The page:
Elephant birds were massive birds that went extinct a long time ago. Some estimates suggest the last of the species perished some 500 to 1,000 years ago, but researchers still study the enormous animals’ fossils to this day with the hope that we might learn something new about them. Fortunately, this persistence appears to be paying off.
Image Credit: John Maisano for the University of Texas at Austin Jackson School of Geosciences
Curious researchers from the University of Texas at Austin wanted to learn more about the elephant bird’s lifestyle. To do that, they conducted CT-imaging of two skull samples they had in hand to reconstruct three-dimensional models of their brains. The results of their analysis have been published this week in the journal Proceedings of the Royal Society B.
"Studying brain shape is a really useful way of connecting ecology—the relationship between the bird and the environment—and anatomy," explained Christopher Torres, the lead author of the study. "Discoveries like these give us tremendous insights into the lives of these bizarre and poorly understood birds."
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As it would seem, both skull samples displayed smaller-than-expected optic lobes, the part of the brain that handles vision. The findings are consistent with one of the elephant bird’s closest-living relatives, the kiwi, which sports nocturnal behavior and poor eyesight. Admittedly, this came as a bit of a surprise to the researchers.
Image Credit: Chris Torres for The University of Texas at Austin
"No one has ever suspected that elephant birds were nocturnal," Torres added. "The few studies that speculated on what their behavior was like explicitly assumed they were active during the day."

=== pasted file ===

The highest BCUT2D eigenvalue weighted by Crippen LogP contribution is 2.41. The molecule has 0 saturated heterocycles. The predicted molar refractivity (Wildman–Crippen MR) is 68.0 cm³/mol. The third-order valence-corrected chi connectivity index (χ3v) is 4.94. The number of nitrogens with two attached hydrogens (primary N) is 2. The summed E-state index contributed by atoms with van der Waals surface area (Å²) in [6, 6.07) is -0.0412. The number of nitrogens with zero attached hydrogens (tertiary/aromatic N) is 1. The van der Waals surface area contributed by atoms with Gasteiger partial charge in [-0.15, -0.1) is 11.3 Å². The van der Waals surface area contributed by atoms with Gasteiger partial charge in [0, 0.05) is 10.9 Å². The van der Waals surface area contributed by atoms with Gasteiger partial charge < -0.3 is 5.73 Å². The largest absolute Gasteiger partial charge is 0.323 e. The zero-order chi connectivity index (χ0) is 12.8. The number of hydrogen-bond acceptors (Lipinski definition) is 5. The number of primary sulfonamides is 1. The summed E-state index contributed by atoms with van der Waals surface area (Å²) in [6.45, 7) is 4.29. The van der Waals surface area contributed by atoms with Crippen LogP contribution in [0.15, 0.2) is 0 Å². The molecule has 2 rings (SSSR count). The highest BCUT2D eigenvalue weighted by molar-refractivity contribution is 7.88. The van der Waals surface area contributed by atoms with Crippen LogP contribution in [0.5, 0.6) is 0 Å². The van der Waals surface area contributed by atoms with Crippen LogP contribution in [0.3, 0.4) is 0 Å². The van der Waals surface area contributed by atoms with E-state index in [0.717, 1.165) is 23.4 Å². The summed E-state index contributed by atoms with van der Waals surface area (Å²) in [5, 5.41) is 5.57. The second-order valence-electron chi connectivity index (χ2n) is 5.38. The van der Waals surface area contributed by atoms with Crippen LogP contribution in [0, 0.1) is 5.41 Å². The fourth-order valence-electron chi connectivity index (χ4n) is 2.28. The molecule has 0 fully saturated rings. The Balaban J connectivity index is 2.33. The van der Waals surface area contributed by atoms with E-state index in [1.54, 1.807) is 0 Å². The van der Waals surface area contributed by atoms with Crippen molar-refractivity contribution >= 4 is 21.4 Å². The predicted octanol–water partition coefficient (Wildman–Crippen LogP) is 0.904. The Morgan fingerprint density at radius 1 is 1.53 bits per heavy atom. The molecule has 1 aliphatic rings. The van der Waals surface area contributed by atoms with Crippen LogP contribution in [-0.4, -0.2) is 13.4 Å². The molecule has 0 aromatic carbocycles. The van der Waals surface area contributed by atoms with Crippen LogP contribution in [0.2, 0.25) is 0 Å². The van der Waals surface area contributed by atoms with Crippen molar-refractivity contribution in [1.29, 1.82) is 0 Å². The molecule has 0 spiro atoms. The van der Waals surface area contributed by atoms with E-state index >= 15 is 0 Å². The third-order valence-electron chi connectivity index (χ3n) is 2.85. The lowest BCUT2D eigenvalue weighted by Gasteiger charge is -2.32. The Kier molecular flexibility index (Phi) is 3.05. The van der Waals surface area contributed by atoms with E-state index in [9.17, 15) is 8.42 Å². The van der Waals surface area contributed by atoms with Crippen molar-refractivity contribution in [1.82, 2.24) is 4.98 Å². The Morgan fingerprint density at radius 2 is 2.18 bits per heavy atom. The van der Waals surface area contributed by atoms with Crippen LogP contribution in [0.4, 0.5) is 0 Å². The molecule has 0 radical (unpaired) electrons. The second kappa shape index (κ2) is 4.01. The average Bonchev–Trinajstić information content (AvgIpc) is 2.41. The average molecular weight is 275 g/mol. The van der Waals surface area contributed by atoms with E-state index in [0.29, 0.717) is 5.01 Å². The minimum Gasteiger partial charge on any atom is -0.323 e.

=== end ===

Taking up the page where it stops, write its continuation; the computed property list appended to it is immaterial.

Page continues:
Scientists have long thought that elephant birds were diurnal creatures and sported decent eyesight, much like many other large, flightless birds like emus and ostriches. The notion that elephant birds were just the opposite of expected was a fascinating discovery that revolutionizes our understanding of the elephant bird and how it lived so long ago.
The CT-imaging also showed some distinct differences in the olfactory bulb in both skull samples. This part of the brain, which encompasses the sense of smell, was more prominent in the larger of the two skull samples and smaller in the tinier skull sample.
These findings imply that the larger elephant bird likely relied more heavily on olfaction and that it could have lived in a forest setting. The smaller elephant bird, on the other hand, probably lived in a more spacious environment, such as grasslands.
"Humans lived alongside, and even hunted, elephant birds for thousands of years," Torres said. "But we still know practically nothing about their lives. We don't even really know exactly when or why they went extinct."
Apart from its size, we know very little about the elephant bird today. Research of this nature helps scientists paint a better picture of what the planet was like before modern record-keeping, and gives us a better idea of why these animals aren’t around today.